WE are experiencing one of the biggest crises the modern world has ever seen. It’s a pandemic with negative effects not only on our health but also socially and economically.
If we look back in history it seems mother nature throws us a pandemic every 100 years or so.
We, as people, should be learning from these mistakes, but so far, this hasn’t happened. If we go back in history, we see that this pandemic is a cycle that repeats every 100 years or so.
Every century, a great pandemic appears like the plague in 1720, cholera in 1820, and the Spanish flu in 1918. These pandemics seem to follow the same pattern as the current one, just without Pedro, Boris, and Donald running things!
In 1720, there was the last large-scale bubonic plague pandemic, also called the great Marseille plague. Records show that the bacteria killed some 100,000 people in Marseille. Historians now assume bacteria were transmitted by fleas carried by rats due to lack of hygiene at that time, while other versions say that they took rats to France as part of a war strategy.
In 1820 the first records of a cholera pandemic took place in Asia, in the countries of Thailand, Indonesia, and the Philippines. In 1820, more than 100,000 deaths were recorded in Asia due to this pandemic. The pandemic is said to have started with people who drank lake water contaminated with the bacteria.
The Spanish flu took place around 100 years ago, in 1918 when the H1N1 flu underwent a genetic mutation which made the virus much more dangerous than a normal flu virus. This virus infected 500 million people and killed more than 100 million people in the world and was the deadliest pandemic in history… Until now perhaps.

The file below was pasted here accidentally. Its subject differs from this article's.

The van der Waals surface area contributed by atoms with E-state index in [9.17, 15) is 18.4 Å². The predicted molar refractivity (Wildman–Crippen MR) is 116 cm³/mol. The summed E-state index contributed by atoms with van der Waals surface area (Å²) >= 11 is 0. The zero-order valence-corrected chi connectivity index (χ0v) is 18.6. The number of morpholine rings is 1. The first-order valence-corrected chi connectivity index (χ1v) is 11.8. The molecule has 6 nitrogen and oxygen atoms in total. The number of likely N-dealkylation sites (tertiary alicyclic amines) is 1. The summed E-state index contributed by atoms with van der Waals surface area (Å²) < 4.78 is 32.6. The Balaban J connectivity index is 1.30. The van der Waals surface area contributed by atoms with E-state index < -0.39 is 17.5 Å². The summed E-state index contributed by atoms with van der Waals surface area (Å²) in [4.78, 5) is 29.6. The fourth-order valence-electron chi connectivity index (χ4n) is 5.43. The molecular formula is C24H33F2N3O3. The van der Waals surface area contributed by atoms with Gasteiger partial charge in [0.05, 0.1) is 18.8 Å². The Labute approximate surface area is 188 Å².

Finally, in the year 2020, as if a Nostradamus prophecy were being fulfilled, the COVID-19 appeared in China in December 2019 and spread throughout the world in just three short months.
A virus that started as a local epidemic quickly became what could be the deadliest pandemic of all time, and I am not referring only to the deaths it has caused, but to the collateral damage, it is causing at the economic, social, political, and on a psychological level.
As of the time of publishing this, (Friday, October 2, 2020) COVID-19 has already killed more than 1.02 million people so far, infected more than 34.3 million people, and quarantined a huge percentage of the world’s population with lockdowns
Despite the efforts of governments and other institutions to quarantine entire countries and cities, it appears that the virus continues to spread beyond what we can imagine.
We must learn from our past if we are ever to get through to a brighter future ahead, but I think it provides a little reassurance looking back and seeing how far we have already come.